This is a welcome call — cholera has killed over 8,824 people in Haiti since it was introduced by UN peacekeepers in 2010, and water and sanitation is critical to curbing transmission of the disease. Thirty-eight percent of the Haitian population lacks access to improved drinking water sources and only 24 percent has access to improved sanitation. As Mr. Medrano notes, “[b]y strengthening these infrastructures, we will eliminate cholera and also other waterborne diseases.” Doing so has the potential to save several thousand lives each year.
Yet Mr. Medrano and others’ persistent efforts and laudable goals of eliminating cholera in Haiti have not borne fruit. In 2012, the UN and Haitian Government launched a joint plan to eliminate cholera from Haiti. Two years later, this plan is still only funded at 12.9 percent despite a high-level donors conference hosted by the World Bank in October 2014 and repeated calls to action. Even the UN itself has only pledged 1 percent of the required funds for the plan. Over that same period, it has been able to raise over $2.5 billion to support MINUSTAH, its peacekeeping mission in Haiti, even though the country has not had a recognized war in a century. via The Huffington Post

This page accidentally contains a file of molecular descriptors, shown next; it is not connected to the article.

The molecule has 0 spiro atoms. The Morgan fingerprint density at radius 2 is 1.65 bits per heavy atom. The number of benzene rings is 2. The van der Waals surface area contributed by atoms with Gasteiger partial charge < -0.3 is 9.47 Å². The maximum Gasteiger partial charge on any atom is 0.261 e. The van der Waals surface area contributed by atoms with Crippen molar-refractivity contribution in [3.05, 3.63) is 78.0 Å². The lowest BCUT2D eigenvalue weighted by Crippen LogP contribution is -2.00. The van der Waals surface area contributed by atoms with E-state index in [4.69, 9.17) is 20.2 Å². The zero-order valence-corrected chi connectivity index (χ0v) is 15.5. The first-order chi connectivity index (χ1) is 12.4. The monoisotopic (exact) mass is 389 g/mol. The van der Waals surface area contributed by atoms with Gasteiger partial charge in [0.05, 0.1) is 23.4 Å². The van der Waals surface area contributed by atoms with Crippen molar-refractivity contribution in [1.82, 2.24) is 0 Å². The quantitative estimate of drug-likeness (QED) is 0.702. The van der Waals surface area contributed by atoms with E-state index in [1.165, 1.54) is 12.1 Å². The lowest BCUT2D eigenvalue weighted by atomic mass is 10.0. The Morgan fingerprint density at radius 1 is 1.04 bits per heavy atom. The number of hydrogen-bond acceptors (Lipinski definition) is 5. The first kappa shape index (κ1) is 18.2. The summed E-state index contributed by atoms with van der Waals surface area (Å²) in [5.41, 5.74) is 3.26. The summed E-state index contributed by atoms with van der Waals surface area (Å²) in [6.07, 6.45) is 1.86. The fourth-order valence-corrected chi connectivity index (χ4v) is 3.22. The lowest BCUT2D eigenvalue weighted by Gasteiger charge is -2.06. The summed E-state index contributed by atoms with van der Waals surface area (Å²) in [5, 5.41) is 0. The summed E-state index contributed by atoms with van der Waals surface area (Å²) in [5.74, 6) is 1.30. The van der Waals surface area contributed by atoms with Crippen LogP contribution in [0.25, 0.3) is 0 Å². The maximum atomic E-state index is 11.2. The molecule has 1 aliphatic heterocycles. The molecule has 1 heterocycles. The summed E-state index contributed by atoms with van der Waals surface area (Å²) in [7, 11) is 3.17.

Categories: Human Rights